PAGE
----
Where Did the ‘Black Sails’ Series Film?

Celebrity Q&A, Featured Article, Travel Destinations, TV Shows
on January 22, 2014

Where did the “Black Sails” series film? The scenery is so beautiful.
—Garrett Sloane, Portland, Maine

The eight-episode Starz series, which is a prequel to Robert Louis Stevenson’s “Treasure Island,” is shot in Cape Town, South Africa, rather than the actual Caribbean, which was the true home of pirates in the 18th century.

“We looked everywhere,” explains executive producer/creator Jon Steinberg. “We knew we needed access to beaches. We knew we needed access to controllable water — there aren’t that many water tanks in the world. We knew we needed access to a local talent pool, from which we could draw actors. When you start checking boxes off, Cape Town is probably the only place we could have done this.”

“Black Sails” is set during the golden age of piracy, circa 1715, so it works as a prequel to “Treasure Island,” and uses a town that was re-created to double as New Providence Island — since there are no existing structures remaining from this period in the Bahamas.

The set was built with instructions to make it as historically accurate as possible. “So dirty, grungy and bleached on the one hand; but also highlighting the natural beauty of a place that people today spend thousands of dollars to visit,” says Steinberg.

“Black Sails” is the fictional story of Captain Flint (Toby Stephens), one of the most brilliant and feared pirate captains of his day, who takes on a fast-talking addition to his crew named John Silver (Luke Arnold), who has essential knowledge about a very rich plunder. And also work toward preserving life as they know it on New Providence Island.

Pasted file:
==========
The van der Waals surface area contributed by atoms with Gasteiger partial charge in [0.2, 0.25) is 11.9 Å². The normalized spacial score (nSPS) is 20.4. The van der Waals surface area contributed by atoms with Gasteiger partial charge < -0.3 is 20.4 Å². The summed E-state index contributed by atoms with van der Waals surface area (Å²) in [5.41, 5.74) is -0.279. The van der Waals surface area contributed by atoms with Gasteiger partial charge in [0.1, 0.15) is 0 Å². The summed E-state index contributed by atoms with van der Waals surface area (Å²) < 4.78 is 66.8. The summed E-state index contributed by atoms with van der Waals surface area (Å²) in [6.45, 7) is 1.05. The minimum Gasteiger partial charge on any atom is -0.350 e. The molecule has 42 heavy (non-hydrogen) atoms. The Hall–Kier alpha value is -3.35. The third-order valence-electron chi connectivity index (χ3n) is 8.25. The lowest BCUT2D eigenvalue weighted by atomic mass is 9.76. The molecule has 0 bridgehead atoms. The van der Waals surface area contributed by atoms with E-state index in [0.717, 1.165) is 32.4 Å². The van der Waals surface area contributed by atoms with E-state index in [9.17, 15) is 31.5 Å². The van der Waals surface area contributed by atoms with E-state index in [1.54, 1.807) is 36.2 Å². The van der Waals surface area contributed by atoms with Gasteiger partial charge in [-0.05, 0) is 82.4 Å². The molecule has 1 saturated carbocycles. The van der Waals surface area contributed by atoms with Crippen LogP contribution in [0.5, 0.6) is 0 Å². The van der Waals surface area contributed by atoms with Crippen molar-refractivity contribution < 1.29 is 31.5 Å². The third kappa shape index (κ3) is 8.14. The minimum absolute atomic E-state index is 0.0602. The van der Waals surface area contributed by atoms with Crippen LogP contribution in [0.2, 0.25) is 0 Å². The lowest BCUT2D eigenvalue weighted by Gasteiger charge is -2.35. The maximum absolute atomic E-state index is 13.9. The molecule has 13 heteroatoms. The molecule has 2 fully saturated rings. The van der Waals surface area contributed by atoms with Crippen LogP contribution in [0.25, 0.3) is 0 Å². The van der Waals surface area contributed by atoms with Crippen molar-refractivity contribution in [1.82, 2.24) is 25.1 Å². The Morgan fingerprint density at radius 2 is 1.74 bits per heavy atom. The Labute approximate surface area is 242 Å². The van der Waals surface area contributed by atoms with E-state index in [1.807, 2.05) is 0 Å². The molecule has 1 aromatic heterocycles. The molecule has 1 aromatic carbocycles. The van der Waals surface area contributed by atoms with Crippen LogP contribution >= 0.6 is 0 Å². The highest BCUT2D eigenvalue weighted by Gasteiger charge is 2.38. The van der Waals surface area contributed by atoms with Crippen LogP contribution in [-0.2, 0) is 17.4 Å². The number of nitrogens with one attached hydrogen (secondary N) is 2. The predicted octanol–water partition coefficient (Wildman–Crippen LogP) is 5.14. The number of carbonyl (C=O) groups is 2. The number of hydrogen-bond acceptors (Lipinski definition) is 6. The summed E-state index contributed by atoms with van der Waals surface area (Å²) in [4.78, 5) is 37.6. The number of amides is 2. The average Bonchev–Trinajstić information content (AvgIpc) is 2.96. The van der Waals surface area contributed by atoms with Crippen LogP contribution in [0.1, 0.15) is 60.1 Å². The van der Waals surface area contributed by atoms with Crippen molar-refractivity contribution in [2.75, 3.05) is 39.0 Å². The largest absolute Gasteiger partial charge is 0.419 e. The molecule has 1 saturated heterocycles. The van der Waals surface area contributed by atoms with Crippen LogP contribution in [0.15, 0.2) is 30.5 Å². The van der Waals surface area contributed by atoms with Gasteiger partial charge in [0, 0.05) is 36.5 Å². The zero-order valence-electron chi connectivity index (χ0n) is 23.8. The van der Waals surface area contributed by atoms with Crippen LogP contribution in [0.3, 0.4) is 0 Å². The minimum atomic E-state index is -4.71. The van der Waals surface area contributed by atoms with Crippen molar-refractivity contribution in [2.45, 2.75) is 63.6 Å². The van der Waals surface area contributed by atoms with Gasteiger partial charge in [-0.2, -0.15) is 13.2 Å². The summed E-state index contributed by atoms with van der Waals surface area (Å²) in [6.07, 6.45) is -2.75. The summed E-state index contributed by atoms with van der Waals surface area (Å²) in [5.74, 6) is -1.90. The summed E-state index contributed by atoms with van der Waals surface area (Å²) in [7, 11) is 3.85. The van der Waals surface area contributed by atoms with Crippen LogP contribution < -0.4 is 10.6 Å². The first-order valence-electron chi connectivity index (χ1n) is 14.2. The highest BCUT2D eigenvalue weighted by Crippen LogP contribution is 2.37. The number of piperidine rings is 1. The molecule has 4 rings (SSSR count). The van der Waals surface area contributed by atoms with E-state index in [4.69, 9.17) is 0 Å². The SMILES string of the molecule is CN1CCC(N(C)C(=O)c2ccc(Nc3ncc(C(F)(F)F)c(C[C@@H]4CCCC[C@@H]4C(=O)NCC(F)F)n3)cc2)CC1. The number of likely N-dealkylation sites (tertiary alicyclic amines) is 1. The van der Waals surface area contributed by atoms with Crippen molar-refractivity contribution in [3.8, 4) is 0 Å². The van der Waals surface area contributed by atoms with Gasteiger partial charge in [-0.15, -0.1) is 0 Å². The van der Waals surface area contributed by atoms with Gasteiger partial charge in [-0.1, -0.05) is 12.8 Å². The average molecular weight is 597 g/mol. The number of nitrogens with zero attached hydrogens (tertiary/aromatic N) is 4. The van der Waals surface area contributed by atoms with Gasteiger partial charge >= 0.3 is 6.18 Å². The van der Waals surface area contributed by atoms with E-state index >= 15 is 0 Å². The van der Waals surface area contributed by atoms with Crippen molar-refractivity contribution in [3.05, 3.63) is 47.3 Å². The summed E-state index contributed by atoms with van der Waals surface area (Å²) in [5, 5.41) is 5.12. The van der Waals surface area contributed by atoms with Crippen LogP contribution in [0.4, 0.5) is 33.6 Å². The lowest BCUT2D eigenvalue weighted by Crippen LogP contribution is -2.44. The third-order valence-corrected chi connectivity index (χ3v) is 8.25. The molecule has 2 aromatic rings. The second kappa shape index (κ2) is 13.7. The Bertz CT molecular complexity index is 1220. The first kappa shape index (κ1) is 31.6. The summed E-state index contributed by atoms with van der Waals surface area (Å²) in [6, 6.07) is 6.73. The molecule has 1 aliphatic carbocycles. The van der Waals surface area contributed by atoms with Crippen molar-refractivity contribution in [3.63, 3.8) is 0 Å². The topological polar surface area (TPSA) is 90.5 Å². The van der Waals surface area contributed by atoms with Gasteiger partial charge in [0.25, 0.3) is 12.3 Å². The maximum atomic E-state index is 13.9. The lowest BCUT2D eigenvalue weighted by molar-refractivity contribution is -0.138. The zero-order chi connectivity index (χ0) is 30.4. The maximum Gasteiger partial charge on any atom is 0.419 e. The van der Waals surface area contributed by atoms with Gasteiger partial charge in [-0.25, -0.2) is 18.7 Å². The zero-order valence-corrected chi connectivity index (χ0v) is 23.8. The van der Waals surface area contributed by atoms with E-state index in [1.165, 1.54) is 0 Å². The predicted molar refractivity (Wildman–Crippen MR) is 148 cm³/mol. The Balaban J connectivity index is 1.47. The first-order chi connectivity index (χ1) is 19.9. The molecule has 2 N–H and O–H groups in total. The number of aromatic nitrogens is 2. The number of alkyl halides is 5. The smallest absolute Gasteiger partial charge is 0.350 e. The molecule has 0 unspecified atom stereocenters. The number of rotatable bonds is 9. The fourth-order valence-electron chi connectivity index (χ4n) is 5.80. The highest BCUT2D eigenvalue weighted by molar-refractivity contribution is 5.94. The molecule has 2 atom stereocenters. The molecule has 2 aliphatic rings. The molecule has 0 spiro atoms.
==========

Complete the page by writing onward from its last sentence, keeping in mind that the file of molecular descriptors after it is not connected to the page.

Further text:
But before the men could take to the sea, two ships had to be built for the series: a half ship that could float in a water tank, and a full ship that could be wheeled around on land.

A master rigger — Joshua Spencer — was recruited to design the ships’ rigging. He was joined by three additional rigging specialists for the building phase. Everything was done from scratch, using virtually all of the materials and techniques of the bygone era, with the exception of synthetic hemp instead of natural hemp.

“There are very few people who know how to rig a tall ship,” Steinberg says. “We went out and found them.” Then to make sure everything was done right, the real-life riggers actually appear as pirates in the series.